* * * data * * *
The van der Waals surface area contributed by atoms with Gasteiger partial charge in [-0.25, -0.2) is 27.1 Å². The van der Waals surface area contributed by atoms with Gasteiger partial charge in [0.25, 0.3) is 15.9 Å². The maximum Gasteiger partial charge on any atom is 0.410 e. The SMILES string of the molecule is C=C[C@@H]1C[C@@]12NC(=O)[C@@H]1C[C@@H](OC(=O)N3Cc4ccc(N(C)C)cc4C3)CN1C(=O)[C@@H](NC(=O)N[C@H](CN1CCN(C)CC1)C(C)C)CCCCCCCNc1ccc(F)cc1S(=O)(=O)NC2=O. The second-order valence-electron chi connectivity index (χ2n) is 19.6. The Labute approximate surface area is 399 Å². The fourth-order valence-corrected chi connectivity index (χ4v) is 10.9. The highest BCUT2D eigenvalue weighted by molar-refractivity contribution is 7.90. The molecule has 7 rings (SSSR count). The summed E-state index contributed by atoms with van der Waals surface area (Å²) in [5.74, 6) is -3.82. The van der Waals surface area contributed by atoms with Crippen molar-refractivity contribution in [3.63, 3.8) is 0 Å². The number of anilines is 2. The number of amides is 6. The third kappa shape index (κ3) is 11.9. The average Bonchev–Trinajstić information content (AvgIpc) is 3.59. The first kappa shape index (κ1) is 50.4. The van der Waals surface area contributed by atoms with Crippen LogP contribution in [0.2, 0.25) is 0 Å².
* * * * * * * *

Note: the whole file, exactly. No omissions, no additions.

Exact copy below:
The van der Waals surface area contributed by atoms with Gasteiger partial charge in [-0.25, -0.2) is 27.1 Å². The van der Waals surface area contributed by atoms with Gasteiger partial charge in [0.25, 0.3) is 15.9 Å². The maximum Gasteiger partial charge on any atom is 0.410 e. The SMILES string of the molecule is C=C[C@@H]1C[C@@]12NC(=O)[C@@H]1C[C@@H](OC(=O)N3Cc4ccc(N(C)C)cc4C3)CN1C(=O)[C@@H](NC(=O)N[C@H](CN1CCN(C)CC1)C(C)C)CCCCCCCNc1ccc(F)cc1S(=O)(=O)NC2=O. The second-order valence-electron chi connectivity index (χ2n) is 19.6. The Labute approximate surface area is 399 Å². The fourth-order valence-corrected chi connectivity index (χ4v) is 10.9. The highest BCUT2D eigenvalue weighted by molar-refractivity contribution is 7.90. The molecule has 7 rings (SSSR count). The summed E-state index contributed by atoms with van der Waals surface area (Å²) in [5.74, 6) is -3.82. The van der Waals surface area contributed by atoms with Crippen molar-refractivity contribution in [3.63, 3.8) is 0 Å². The number of anilines is 2. The number of amides is 6. The third kappa shape index (κ3) is 11.9. The average Bonchev–Trinajstić information content (AvgIpc) is 3.59. The first kappa shape index (κ1) is 50.4. The van der Waals surface area contributed by atoms with Crippen LogP contribution in [0.2, 0.25) is 0 Å².